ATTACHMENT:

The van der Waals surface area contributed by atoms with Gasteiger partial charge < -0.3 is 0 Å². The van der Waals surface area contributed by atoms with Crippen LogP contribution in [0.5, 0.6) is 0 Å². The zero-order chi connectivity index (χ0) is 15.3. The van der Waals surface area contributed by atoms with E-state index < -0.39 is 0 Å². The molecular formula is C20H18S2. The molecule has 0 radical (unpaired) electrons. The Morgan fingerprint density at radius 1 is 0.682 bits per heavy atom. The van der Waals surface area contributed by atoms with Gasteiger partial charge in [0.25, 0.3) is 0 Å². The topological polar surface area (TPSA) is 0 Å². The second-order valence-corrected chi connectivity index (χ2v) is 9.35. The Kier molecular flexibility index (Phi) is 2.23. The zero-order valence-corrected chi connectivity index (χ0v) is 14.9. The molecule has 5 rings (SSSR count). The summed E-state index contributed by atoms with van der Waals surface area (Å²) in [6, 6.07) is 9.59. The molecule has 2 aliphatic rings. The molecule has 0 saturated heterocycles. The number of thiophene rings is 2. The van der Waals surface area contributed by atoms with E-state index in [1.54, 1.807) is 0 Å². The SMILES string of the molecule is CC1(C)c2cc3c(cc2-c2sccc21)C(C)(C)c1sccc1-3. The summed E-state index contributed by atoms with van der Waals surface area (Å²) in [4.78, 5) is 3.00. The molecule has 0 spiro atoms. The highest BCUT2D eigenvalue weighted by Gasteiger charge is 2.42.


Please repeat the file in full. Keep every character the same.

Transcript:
The van der Waals surface area contributed by atoms with Gasteiger partial charge < -0.3 is 0 Å². The van der Waals surface area contributed by atoms with Crippen LogP contribution in [0.5, 0.6) is 0 Å². The zero-order chi connectivity index (χ0) is 15.3. The van der Waals surface area contributed by atoms with E-state index < -0.39 is 0 Å². The molecular formula is C20H18S2. The molecule has 0 radical (unpaired) electrons. The Morgan fingerprint density at radius 1 is 0.682 bits per heavy atom. The van der Waals surface area contributed by atoms with Gasteiger partial charge in [0.25, 0.3) is 0 Å². The topological polar surface area (TPSA) is 0 Å². The second-order valence-corrected chi connectivity index (χ2v) is 9.35. The Kier molecular flexibility index (Phi) is 2.23. The zero-order valence-corrected chi connectivity index (χ0v) is 14.9. The molecule has 5 rings (SSSR count). The summed E-state index contributed by atoms with van der Waals surface area (Å²) in [6, 6.07) is 9.59. The molecule has 2 aliphatic rings. The molecule has 0 saturated heterocycles. The number of thiophene rings is 2. The van der Waals surface area contributed by atoms with E-state index in [1.54, 1.807) is 0 Å². The SMILES string of the molecule is CC1(C)c2cc3c(cc2-c2sccc21)C(C)(C)c1sccc1-3. The summed E-state index contributed by atoms with van der Waals surface area (Å²) in [4.78, 5) is 3.00. The molecule has 0 spiro atoms. The highest BCUT2D eigenvalue weighted by Gasteiger charge is 2.42.